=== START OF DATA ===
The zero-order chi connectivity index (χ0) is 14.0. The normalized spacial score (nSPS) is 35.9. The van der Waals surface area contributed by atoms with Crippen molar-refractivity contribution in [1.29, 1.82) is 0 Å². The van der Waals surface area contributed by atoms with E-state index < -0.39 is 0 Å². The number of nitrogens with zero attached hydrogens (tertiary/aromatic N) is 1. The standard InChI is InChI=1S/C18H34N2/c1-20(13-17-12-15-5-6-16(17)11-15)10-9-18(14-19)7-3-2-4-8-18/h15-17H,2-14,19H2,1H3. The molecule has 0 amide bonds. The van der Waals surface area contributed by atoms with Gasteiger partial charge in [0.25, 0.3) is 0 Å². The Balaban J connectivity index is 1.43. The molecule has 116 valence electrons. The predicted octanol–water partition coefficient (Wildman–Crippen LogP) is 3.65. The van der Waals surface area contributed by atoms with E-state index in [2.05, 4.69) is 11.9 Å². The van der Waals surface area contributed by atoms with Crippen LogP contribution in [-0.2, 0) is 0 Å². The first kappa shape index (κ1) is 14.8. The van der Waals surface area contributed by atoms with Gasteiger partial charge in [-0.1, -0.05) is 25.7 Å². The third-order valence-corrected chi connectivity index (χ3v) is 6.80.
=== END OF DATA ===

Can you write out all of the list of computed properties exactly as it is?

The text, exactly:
The zero-order chi connectivity index (χ0) is 14.0. The normalized spacial score (nSPS) is 35.9. The van der Waals surface area contributed by atoms with Crippen molar-refractivity contribution in [1.29, 1.82) is 0 Å². The van der Waals surface area contributed by atoms with E-state index < -0.39 is 0 Å². The number of nitrogens with zero attached hydrogens (tertiary/aromatic N) is 1. The standard InChI is InChI=1S/C18H34N2/c1-20(13-17-12-15-5-6-16(17)11-15)10-9-18(14-19)7-3-2-4-8-18/h15-17H,2-14,19H2,1H3. The molecule has 0 amide bonds. The van der Waals surface area contributed by atoms with Gasteiger partial charge in [0.25, 0.3) is 0 Å². The Balaban J connectivity index is 1.43. The molecule has 116 valence electrons. The predicted octanol–water partition coefficient (Wildman–Crippen LogP) is 3.65. The van der Waals surface area contributed by atoms with E-state index in [2.05, 4.69) is 11.9 Å². The van der Waals surface area contributed by atoms with Crippen LogP contribution in [-0.2, 0) is 0 Å². The first kappa shape index (κ1) is 14.8. The van der Waals surface area contributed by atoms with Gasteiger partial charge in [-0.1, -0.05) is 25.7 Å². The third-order valence-corrected chi connectivity index (χ3v) is 6.80.